Flashcards in Kaplan Torts MBE Deck (14)
If a college coach had "no reason to believe that certain situation [such as a storm] presented a danger to his players," and that lightening or danger came "suddenly," under what theory is the school and coach liable
If a player's death is an accident, the coach (and the school board) may be liable for the wrongful death if the coach and board were negligent for continued practice in a spite of a storm or the condition. However, the facts state that the coach had "no reason to believe the situation presented a danger to his players." Therefore, if the coach had no reason to know of the danger, he did not act unreasonably and, therefore, was not negligent.
In order to recover for slander, a private citizen must plead and prove
Special damages (i.e. pecuniary loss).
To recover for infliction of emotional distress, the plaintiff must suffer
severe emotional distress
What kind of suffering does NOT constitute sever emotional distress under a claim for infliction of emotional distress or intentional infliction of emotional distress
1- Hurt feelings
2- Seriously hurt feelings
3- Very upset
6- If you get negligent it is a distraction of an answer because negligence is not an element of IIED
The elements of the tort action for deceit may be summarized as follows:
(1) a false representation made by the defendant (usually this representation must be one of fact); (2) knowledge or belief on the part of the defendant that the representation is false; (3) an intention to induce the plaintiff to act or to refrain from action in reliance upon the misrepresentation; (4) justifiable reliance upon the representation on the part of the plaintiff; and (5) damage to the plaintiff, resulting from such reliance.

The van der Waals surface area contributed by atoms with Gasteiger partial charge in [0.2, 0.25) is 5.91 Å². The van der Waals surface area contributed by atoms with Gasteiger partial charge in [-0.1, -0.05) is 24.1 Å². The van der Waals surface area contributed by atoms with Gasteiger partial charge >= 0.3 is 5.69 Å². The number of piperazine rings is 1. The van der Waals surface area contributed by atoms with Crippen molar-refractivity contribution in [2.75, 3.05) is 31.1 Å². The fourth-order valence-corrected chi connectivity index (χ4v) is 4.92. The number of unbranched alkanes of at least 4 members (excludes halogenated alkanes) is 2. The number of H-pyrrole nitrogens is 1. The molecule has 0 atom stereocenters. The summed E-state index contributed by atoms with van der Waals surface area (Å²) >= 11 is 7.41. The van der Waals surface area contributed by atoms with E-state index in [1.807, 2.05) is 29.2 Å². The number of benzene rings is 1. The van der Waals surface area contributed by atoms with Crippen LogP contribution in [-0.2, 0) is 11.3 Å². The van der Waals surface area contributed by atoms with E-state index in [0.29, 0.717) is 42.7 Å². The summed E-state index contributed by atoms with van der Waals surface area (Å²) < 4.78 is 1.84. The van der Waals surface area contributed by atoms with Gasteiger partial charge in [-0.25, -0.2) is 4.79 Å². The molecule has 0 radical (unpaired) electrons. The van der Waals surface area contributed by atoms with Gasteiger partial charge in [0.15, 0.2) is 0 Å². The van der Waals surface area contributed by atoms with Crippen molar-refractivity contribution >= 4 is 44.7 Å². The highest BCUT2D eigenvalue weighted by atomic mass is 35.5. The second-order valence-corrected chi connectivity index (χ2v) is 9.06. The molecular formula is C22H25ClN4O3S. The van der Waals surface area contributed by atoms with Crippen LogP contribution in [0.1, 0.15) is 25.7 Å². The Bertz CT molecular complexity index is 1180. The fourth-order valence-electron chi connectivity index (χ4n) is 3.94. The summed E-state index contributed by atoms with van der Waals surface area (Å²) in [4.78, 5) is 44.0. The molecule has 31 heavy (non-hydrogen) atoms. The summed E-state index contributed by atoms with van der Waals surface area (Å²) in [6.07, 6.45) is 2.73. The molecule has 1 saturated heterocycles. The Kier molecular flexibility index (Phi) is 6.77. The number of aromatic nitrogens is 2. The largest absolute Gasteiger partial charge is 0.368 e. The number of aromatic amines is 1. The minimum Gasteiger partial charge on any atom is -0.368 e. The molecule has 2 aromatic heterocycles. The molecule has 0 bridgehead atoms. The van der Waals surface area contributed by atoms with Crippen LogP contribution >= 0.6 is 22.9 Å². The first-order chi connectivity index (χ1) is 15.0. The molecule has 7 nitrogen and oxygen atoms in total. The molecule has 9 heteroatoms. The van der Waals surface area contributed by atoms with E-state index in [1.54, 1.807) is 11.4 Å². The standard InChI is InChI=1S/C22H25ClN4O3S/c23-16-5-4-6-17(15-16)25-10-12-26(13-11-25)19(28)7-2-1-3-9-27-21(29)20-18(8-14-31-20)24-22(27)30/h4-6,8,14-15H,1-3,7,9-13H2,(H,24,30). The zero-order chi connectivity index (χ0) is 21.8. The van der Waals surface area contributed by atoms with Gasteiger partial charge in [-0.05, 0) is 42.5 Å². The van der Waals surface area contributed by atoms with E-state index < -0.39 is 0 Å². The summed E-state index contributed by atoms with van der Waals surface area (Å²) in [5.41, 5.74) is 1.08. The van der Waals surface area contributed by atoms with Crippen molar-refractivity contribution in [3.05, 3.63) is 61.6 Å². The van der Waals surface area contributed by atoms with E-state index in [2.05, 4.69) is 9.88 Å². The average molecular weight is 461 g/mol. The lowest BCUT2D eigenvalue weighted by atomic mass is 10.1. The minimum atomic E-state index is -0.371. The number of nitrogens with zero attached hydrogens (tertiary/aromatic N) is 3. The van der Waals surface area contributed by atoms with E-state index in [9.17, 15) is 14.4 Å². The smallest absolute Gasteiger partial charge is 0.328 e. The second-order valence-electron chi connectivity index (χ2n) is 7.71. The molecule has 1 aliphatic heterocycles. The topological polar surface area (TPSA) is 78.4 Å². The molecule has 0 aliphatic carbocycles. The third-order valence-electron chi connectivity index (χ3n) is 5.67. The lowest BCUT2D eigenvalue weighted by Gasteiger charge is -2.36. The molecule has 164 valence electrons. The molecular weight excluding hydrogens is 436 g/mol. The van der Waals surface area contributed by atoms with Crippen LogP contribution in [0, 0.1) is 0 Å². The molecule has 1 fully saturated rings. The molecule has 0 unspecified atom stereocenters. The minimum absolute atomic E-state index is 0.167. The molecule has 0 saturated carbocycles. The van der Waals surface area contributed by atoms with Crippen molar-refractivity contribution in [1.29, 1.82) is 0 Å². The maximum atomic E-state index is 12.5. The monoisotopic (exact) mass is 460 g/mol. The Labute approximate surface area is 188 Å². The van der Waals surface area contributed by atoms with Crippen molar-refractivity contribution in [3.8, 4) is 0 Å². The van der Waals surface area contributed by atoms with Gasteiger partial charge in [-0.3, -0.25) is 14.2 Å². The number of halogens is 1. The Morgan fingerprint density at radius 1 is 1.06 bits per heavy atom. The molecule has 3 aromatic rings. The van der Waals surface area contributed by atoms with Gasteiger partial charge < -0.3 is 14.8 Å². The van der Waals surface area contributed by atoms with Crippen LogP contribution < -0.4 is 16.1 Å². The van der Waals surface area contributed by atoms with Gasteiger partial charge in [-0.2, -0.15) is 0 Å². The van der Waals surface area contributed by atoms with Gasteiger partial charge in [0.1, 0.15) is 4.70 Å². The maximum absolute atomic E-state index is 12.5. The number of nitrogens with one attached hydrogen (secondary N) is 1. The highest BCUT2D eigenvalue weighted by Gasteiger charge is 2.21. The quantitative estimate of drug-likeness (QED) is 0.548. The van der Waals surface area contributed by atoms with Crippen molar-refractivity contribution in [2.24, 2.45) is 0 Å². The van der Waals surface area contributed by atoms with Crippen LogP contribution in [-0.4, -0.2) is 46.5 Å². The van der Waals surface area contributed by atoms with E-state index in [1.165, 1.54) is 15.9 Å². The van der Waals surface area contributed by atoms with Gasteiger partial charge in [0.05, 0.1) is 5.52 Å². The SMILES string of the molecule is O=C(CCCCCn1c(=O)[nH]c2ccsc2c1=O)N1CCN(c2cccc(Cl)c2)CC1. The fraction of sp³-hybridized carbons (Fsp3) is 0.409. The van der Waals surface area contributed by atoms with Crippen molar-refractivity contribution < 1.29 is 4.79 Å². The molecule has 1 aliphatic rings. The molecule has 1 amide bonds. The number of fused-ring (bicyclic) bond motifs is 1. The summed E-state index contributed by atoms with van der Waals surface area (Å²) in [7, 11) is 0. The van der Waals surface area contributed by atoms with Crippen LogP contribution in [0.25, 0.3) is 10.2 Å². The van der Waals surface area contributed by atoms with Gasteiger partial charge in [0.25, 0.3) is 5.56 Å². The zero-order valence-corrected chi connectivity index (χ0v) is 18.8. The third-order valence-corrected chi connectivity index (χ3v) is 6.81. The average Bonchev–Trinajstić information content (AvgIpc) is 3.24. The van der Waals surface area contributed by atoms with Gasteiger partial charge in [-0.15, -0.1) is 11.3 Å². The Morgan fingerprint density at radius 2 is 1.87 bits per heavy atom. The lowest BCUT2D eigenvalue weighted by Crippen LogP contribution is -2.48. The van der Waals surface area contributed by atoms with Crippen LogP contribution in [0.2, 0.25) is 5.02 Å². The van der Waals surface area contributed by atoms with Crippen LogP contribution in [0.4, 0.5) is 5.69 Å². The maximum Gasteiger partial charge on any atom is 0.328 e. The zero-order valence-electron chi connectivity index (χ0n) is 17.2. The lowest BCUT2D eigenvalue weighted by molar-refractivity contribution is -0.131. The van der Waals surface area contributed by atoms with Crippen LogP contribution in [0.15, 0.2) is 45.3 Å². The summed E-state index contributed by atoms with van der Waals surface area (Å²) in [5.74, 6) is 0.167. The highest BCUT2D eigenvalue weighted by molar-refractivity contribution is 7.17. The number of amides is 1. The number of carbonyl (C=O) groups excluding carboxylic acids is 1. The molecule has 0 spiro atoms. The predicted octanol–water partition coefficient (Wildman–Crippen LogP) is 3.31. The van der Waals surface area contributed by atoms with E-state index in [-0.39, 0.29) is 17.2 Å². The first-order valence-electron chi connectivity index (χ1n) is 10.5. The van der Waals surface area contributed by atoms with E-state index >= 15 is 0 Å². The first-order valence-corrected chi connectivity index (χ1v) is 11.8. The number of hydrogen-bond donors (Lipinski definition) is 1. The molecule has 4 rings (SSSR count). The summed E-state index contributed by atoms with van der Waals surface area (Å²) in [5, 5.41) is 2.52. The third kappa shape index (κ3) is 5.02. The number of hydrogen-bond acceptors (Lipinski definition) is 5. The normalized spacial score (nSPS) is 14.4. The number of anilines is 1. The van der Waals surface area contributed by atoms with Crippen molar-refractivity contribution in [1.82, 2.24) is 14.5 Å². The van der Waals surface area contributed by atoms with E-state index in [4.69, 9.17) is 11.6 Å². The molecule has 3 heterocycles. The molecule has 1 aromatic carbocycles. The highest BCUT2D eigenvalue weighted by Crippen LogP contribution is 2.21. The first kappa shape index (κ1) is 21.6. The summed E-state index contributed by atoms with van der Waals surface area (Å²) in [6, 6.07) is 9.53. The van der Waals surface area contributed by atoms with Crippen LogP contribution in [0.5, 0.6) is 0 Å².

The threshold question for Intentional Infliction of Emotion Distress requires that conduct
by the defendant that was extreme and outrageous. That is a stringent requirement, demanding that the conduct really be "beyond all possible bounds of decency so as to be regarded as atrocious."
The rescue doctrine means that
The fact that someone will try to come to the rescue when others are in danger is regarded as a foreseeable occurrence. As Judge Cardozo put it, "danger invites rescue." A rescuer who is injured during the rescue attempt, therefore, can recover against the person whose negligence created the need for someone to come to the rescue.
What conduct is not required in order to hold a defendant liable under the rescue doctrine
Intent is not necessary, and it does not matter whether the defendant intended to hurt himself, or anyone else, or if the conduct is criminal or not.
As a general rule, either a law enforcement officer or a private citizen will not be liable for an arrest when
when an arrest occurs without a warrant to prevent a felony or breach of the peace that is being committed--or reasonably appears about to be committed "In His Presence".
Either a law enforcement officer or a private citizen will be liable for an arrest when
Once the crime has been committed and completed, which is generally outside the presence of the officer or private citizen, but his authority depends upon the fact that the person actually did commit the crime, and the officer or private citizen take the full risk of a mistaken arrest. As a result, he must take the full risk for falsely arresting the man. Therefore, pointing the pistol to assist the arrest, can create liability for assault.
Consent is generally a defense to an
intentional tort claim. Consent is to the defendant's conduct, rather than its consequences. Thus, if the plaintiff willingly engages in a boxing match, he does not consent to be killed, although he does consent to the defendant hitting him if he can and, consequently, if death unexpectedly results, his consent to the act will defeat any action for the invasion of his interest.
As a general rule, a person is not held liable for failing to control the conduct of a third person unless
A special relationship exists between the parties.
What are the types of "Special Relationships" that give rise to liability for the conduct of a third person
(1) innkeeper and guest; (2) common carrier and passenger; (3) school and pupil; (4) landlord and tenant; (5) jailer and prisoner; and (6) employer and employee.